Want to get a job in the exciting, fast paced, super-growth industry of online marketing?
No, this isn’t a pitch for a ten thousand dollar digital marketing course which teaches outdated techniques and awards you with a shiny certificate you can print at home and present to potential employees.
This is my legitimate attempt at providing some advice and guidance to those looking to start a career in digital marketing.
The truth is, there is a major shortage of SEO/SEM talent in Australia. There are new jobs posted on Seek every week but no-one to fill them. I know this is a real dilemma for employers, having gone through the process of hiring new team members multiple times over the years.
So, let’s dive right in.
Let’s Learn Search Engine Optimisation!
Rule the first: Assume everything that comes from official Google channels is gospel.
This may not always be the case, but for the sake of starting on the right side of Google, implementing ‘white hat’ techniques (basically, not doing anything that could potentially harm a client’s website by getting them penalised) is a good start. It is beneficial to start with knowing what Google says is important, versus what actually moves the needle.
For SEO this means playing by Google’s own Search Engine Optimisation Starter Guide (yes, they have their own SEO guide!) is actually a decent guide on the foundations of good SEO. It does down-play external factors, such as the value of external links, and social, including G+, but don’t worry about that for now.
Tip: Don’t try to take shortcuts, ever. Don’t try buying 8.938 links on Fiverr.com or outsourcing dozens of crappy articles to post on crappier sites to build links. Don’t ever try to make Google look stupid, it doesn’t work out well.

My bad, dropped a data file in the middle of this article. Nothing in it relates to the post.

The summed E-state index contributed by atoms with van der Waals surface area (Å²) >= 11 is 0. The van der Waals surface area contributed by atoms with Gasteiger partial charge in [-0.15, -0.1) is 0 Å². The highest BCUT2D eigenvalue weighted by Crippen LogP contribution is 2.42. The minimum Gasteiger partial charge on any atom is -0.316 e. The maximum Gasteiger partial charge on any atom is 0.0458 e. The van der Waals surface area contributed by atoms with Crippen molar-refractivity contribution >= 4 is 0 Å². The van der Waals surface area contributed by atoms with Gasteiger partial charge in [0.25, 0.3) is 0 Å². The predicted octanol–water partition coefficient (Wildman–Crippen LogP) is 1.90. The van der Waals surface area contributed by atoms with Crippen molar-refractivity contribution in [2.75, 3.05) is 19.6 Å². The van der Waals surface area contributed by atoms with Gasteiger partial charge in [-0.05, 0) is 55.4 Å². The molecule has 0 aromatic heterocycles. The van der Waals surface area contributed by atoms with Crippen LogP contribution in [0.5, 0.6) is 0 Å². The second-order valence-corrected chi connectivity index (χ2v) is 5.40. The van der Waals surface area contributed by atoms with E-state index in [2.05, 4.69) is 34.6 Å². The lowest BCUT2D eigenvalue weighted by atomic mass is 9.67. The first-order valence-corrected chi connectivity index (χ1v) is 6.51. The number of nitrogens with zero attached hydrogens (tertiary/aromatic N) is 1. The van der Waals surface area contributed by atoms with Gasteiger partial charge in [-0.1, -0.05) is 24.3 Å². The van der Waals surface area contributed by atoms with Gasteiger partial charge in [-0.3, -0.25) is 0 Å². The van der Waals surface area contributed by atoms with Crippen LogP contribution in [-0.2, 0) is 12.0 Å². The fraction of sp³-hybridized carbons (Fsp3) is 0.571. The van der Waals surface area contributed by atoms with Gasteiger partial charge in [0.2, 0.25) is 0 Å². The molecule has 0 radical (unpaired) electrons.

O.K. So, you’ve read Google’s bible, and now you know all about optimising page titles, use of the “description” meta tag, site structure, URLs, the importance of unique and useful content etc etc.
Now, you also need to make sure you stay abreast of frequent algorithm and feature updates via sources such as:
- Google on G+: https://plus.google.com/+GoogleWebmasters/posts
- Google Webmasters Youtube channel: https://www.youtube.com/channel/UCWf2ZlNsCGDS89VBF_awNvA (Matt Cutts has taken some time off of late)
- Following a bunch of ‘SEO experts’ on Twitter, Goolge+ etc to get updates and insights from sources other than Google.
- You might even create a profile on Moz.com and take advantage of their webinars and Q&A.
You should also supplement your ‘Google SEO’ knowledge by reading third-party guides, such as http://moz.com/learn/seo
Rule the second: Get Familiar with some important tools.
Get to know Google Webmaster Tools intimately
Take her out for dinner, get to second base. Seriously though, this is Google’s direct line to website owners, this is where you can find out about crawl issues, sitemap issue, hacking and spam issues, manual penalties and much more. Neglect GWT at your own peril!
Fall in love with Google Analytics